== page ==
Japan uses the currency Japanese Yen which comes in the form of both banknotes depicting important Japanese historical figures and coins.
When traveling to another country one of the first things that many people think about is the money and currency that the country uses. How much will you need to take? What is the exchange rate?
Should you carry cash or can you pay by debit or credit card? These are very important questions for travelers to ask themselves and knowing the answers can make all the difference between a comfortable versus a stressful trip.
In Japan, the currency used is the Japanese Yen which is denoted by the symbol ¥. Currency comes as both banknotes (paper currency) and coins, allowing people to carry as much or as little as needed. Currently, the Japanese yen is available in the following denominations:
1000 Yen banknote (front and back)
The 1000 yen banknote takes a more scientific image as its recognizable symbol – the bacteriologist Hideyo Noguchi.
1000 Japanese yen can buy you a cheaper lunch at a restaurant chain, for example, those that serve set lunches with rice, a main, and soup. Ramen lunches can also typically be purchased for around 1000 Japanese yen.
2000 yen banknote (front and back)
The 2000 yen banknote depicts one of Japan’s most famous literary works and its author. This work is “The Tales of Genji”. Despite the popular image printed on the front of the bill, the 2000 yen banknote is very uncommon to see in Japan and is not actually accepted by many machines.
For reference, 2000 yen can buy you a good lunch in Tokyo or can also be used to top up a travel card if you need to travel for over one hour by local train.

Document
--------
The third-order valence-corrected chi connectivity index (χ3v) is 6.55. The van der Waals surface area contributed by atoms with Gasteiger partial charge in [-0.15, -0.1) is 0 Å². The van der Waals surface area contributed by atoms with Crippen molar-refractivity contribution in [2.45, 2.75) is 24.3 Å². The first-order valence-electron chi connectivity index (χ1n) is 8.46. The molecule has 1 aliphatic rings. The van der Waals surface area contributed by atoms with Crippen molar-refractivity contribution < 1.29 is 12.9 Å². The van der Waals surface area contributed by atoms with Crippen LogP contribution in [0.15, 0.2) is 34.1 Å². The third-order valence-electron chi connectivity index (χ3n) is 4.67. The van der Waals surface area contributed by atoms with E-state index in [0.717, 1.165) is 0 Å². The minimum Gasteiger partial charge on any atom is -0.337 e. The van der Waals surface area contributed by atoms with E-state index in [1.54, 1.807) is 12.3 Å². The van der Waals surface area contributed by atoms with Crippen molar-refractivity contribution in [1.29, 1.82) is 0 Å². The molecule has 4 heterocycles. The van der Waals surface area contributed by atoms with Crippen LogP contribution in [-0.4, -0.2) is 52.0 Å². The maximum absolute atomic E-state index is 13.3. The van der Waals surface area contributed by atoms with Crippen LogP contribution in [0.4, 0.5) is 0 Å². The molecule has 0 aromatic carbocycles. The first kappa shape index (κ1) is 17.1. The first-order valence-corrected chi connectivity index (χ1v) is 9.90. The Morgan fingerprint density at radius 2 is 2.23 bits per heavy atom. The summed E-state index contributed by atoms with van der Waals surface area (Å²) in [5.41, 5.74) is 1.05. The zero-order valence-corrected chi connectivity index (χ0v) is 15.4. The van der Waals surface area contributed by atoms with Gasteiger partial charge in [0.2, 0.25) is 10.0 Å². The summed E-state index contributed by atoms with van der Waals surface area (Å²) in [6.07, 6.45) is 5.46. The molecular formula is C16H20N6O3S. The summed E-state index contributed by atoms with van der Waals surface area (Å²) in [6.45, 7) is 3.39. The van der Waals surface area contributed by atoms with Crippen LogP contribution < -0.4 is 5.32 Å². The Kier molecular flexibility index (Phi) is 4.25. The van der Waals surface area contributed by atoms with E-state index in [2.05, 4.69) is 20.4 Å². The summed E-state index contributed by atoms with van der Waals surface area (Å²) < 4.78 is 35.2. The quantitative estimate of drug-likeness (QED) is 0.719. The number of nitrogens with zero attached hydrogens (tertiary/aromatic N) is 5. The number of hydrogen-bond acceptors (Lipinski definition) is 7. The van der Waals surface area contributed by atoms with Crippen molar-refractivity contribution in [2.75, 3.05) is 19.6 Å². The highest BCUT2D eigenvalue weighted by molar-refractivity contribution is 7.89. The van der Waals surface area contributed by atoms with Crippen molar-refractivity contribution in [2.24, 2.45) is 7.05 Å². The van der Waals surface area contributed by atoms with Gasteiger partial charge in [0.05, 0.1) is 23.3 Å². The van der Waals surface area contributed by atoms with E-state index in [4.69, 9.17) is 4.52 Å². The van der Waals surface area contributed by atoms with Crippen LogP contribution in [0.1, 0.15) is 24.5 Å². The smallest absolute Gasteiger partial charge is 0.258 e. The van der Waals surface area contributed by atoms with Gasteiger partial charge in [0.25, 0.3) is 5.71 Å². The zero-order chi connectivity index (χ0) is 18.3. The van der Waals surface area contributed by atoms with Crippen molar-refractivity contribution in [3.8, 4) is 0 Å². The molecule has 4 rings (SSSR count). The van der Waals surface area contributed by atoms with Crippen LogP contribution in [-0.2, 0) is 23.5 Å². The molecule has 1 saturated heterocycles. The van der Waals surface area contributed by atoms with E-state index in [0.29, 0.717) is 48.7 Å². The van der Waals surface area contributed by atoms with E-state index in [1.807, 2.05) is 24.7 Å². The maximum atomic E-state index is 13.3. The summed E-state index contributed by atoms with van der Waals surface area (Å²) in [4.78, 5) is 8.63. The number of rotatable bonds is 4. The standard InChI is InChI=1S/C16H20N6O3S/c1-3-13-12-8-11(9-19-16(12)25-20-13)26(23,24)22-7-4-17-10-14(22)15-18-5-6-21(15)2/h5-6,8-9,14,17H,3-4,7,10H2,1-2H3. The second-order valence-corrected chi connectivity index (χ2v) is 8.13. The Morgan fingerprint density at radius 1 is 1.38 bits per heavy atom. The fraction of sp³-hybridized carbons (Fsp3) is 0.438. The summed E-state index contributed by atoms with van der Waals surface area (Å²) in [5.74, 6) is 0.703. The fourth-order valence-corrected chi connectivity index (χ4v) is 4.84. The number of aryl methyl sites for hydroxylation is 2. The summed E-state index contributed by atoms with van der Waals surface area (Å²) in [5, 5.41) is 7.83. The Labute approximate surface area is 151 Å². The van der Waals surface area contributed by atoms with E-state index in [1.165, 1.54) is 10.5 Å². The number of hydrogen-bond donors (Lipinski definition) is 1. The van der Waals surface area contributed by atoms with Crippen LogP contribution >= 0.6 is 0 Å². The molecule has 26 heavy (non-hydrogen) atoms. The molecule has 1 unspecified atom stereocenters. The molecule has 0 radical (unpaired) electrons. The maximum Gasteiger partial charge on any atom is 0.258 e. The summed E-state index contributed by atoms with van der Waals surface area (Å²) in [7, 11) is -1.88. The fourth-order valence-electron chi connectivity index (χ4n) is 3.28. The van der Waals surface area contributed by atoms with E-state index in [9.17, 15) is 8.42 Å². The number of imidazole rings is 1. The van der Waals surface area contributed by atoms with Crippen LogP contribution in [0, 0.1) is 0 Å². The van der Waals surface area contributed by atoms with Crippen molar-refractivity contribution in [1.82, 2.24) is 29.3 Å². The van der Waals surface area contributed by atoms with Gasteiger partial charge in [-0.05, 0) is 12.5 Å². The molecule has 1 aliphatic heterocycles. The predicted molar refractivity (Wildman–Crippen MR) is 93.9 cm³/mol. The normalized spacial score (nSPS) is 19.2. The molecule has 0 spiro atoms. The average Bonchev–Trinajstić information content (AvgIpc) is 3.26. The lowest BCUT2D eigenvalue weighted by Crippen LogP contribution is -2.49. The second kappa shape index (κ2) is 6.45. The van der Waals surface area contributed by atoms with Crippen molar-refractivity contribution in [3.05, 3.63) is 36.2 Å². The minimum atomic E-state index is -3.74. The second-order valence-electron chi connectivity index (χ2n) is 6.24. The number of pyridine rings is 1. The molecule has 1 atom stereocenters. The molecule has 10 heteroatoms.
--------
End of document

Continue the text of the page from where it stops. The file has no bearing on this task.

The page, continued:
5000 yen banknote (front and back)
On the front of the 5000 yen banknote is a picture of Ichiyo Higuchi, Japan’s first major female author who wrote short stories and poems. The banknote can be recognized by its light purple shading.
To give you an idea of how much this sum of money covers a 5000 yen banknote can pay for a meal at a well-known restaurant. This includes meals at popular sit-down sushi or Japanese restaurants.
10,000 Yen banknote (front and back)
The 10,000 yen banknote can be recognized by the picture of the samurai Yukichi Fukuzawa printed on the front. Fukuzawa was not only a samurai but also a teacher and an intellectual who lived in Japan in the mid-1800s.
You can enjoy a full day out in Tokyo with just this banknote in your pocket and it can afford to buy you an averagely-priced lunch as well as a dinner, a trip to a museum, and even a spot of shopping.
Although it is relatively easy to pay for many things using a credit or debit card in Japan, there are some establishments where you will still need to use cash. This can be for reasons such as tourist attractions, public transport, or even gachapon vending machines.
Current table of conversion rates to some of the most widely-used world currencies.
- 1 US dollar – 106 Japanese yen
- 1 British pound – 140 Japanese yen